A-list dining: an L.A. institution

Times Staff Writer

Curry Mendes moved to Los Angeles last week from New York, where he had picked restaurants based on word of mouth and Zagat reviews.

But he quickly learned that many people in L.A. choose restaurants based on the big letter grade affixed by the L.A. County Department of Public Health to the front of nearly 38,000 restaurants and other businesses that sell food ready to eat.

“In New York, it’s about how the place looks,” said Mendes, 40, as he ate a smoked turkey and brie sandwich at a sidewalk table at Pete’s Cafe & Bar in downtown Los Angeles. “But if there’s a health letter grade here, I’m going to look for it.”

And he’s not alone.


It’s been a decade since Los Angeles County became one of the first areas in the nation to institute a letter grade system aimed at helping diners determine the cleanliness and safety of restaurants.

This week, the county released data suggesting the program has been a success.

In the first six months of the program, which began in 1997, 39.9% of restaurants earned the 90 to 100 inspection points required for an A. By mid-2007, 82.5% of restaurants merited the top mark.

The record has improved even though the grading system has become more stringent over the years, health officials said, making the A’s posted in restaurant windows today harder to earn than those handed out earlier.

The report also found that, from 1997 to 2007, the number of inspection scores lower than 70 -- less than a C but not designated by a letter grade -- decreased by more than 98%. Only 0.2% of restaurants had to post a below-70 score during 2006-07.

The program includes all unincorporated areas in the county, plus the 77 of the 88 incorporated cities that have opted to join (the city of L.A. is the largest in the county to participate). Health officials said they inspect all food outlets in those areas every year -- 37,880 in 2006-07. Full-menu restaurants are checked up on three times a year, while convenience stores get one visit. Establishments that have performed poorly in the past get an additional inspection.

Andrew Casana of the California Restaurant Assn., which has 33,000 members in the county, said restaurant owners put a premium on earning an A. And he is not surprised that more of them are doing so.

“It makes perfect sense,” he said. “Before the letter grade, inspections were simple and quick. What’s happened in the last 10 years is the inspection sheet has grown from half a page to four pages. Inspectors are very, very thorough.”


At the onset of the program, health inspectors used a form that had 42 inspection categories; today, inspectors use a form that has 71, according to Terrance Powell, director of special operations and planning for the public health department.

That makes Marie Ricci feel safer at restaurants.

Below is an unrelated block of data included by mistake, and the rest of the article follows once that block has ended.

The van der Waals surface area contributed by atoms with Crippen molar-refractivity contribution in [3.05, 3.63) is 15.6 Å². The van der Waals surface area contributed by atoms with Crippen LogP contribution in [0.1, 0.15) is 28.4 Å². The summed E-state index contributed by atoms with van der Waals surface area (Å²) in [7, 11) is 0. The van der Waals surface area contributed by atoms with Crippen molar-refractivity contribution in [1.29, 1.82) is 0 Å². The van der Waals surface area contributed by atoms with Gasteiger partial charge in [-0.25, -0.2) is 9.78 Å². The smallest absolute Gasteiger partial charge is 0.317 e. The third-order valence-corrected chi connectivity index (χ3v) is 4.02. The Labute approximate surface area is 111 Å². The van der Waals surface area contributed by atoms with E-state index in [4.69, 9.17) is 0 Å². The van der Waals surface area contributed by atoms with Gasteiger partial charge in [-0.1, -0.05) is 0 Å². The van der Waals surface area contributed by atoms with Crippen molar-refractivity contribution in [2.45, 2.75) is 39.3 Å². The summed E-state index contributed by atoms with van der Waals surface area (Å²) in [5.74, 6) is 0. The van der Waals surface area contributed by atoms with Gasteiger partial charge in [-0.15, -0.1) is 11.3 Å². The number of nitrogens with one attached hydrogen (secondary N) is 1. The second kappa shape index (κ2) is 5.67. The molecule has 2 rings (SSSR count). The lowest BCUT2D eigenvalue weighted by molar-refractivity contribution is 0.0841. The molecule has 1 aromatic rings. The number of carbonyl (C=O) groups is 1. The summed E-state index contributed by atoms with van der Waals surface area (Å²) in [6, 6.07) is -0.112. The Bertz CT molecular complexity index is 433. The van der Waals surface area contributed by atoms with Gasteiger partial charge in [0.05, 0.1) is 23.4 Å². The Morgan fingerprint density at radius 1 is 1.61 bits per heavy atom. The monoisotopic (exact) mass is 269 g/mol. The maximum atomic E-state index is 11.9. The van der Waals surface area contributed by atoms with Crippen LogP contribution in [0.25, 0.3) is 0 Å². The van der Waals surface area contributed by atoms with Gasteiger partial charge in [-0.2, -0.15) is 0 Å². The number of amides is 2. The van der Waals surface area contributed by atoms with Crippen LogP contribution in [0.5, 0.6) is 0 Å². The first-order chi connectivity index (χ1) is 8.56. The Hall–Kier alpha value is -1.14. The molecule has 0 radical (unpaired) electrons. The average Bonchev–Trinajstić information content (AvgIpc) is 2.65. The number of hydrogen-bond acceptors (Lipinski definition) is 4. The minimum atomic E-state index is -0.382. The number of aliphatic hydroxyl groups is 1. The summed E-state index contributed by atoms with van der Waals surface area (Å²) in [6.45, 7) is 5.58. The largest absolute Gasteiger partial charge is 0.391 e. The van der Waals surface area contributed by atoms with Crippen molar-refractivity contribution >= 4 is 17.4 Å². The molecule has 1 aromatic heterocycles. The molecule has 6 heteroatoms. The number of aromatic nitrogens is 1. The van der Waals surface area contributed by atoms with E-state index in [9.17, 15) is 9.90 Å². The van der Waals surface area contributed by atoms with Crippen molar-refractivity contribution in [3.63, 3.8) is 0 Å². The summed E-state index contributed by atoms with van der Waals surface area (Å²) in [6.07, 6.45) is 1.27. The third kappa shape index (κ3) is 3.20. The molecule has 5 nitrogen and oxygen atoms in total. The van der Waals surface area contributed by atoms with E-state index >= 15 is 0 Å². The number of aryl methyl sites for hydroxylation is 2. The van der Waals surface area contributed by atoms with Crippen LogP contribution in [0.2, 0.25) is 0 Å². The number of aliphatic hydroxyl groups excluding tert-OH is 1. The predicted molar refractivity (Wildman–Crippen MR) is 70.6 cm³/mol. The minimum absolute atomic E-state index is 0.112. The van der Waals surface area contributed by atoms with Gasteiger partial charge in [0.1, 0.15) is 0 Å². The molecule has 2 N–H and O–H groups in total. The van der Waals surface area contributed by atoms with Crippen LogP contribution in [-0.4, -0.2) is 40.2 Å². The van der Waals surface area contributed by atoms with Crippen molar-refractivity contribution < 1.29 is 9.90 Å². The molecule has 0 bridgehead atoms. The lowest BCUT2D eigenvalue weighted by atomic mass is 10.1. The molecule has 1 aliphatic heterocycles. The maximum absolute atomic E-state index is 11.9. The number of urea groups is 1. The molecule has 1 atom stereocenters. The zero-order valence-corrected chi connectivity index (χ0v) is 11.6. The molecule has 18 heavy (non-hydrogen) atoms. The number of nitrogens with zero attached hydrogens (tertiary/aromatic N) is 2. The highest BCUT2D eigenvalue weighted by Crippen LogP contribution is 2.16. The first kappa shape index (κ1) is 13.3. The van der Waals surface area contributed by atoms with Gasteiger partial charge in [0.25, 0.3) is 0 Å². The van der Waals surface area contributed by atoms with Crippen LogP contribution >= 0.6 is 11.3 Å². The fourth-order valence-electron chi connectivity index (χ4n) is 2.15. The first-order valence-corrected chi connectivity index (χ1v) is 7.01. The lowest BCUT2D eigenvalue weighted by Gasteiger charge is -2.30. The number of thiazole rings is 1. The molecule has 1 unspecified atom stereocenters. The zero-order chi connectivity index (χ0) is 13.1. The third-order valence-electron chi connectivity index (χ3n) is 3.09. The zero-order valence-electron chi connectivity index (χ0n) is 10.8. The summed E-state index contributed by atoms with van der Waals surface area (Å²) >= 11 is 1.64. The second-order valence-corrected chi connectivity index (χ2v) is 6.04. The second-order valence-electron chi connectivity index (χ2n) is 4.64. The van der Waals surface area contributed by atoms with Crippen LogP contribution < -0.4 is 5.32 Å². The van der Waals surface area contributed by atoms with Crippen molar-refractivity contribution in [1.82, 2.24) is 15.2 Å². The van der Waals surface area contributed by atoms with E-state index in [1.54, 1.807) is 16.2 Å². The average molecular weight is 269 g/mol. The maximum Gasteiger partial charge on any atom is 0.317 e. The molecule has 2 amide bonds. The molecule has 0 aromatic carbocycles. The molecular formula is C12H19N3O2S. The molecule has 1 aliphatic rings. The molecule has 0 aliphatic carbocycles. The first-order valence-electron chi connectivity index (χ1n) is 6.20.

“I definitely pay attention to the ratings,” said Ricci, 52, who was lunching at Pete’s on Wednesday. “I would definitely never eat at a restaurant that’s a C. A B’s a maybe.”

Ricci, a county Mental Health Department employee who lives in Pasadena, gestured approvingly at the A grade in Pete’s window before returning to her carbohydrate-free hamburger.


Pete’s executive chef, Nick Shipp, is one of the restaurant’s county-certified food handlers. The program requires that at least one trained staff member be on site at all times.

“Your health is in our hands,” Shipp said. Letter-grading “definitely keeps us on our toes, and the health department is pretty on top of it.”

Though Pete’s has not had a grade below A in the five years since it opened, Shipp said he’d be willing to eat at a restaurant with a B rating. The best way to tell how clean a restaurant is, he said with a laugh, is to check the bathrooms.

Brian Gregor, 29, an IT specialist and another Pete’s patron, said he’s skeptical of the grading system.


“It doesn’t really matter to me if the food’s great,” Gregor said. “Even at an A restaurant, you don’t know what’s going on back there.”

Dr. Michael Fielding, head of the public health department, said he understands the concern.

“The grades are only a point in time,” he said. “But we also rely on consumers to call us if they see something that is wrong, and within 24 hours we investigate every single complaint.”

The program was the brainchild of county Supervisor Mike Antonovich, who saw a need for the public to have information about sanitary conditions in food establishments, said Tony Bell, the supervisor’s spokesman.


Antonovich “wanted a user-friendly system that allows consumers to make informed decisions,” Bell said. “It’s changed the modern lexicon of eating out -- B or A or C tonight?”

The report described a 2001 survey of county residents which showed that 84% had heard of the grading system and 77% noticed posted grades most or all of the time. Only 3% said they’d eat at places with a C grade; only 25% would go to restaurants with a B in the window.

The report suggested the program may also be responsible for a drop in food-borne illnesses that resulted in hospitalization. In 2000, there were about 13% fewer hospitalizations in L.A. County for food illness than in 1993. No more recent data were available.



Times staff writer John Spano contributed to this report.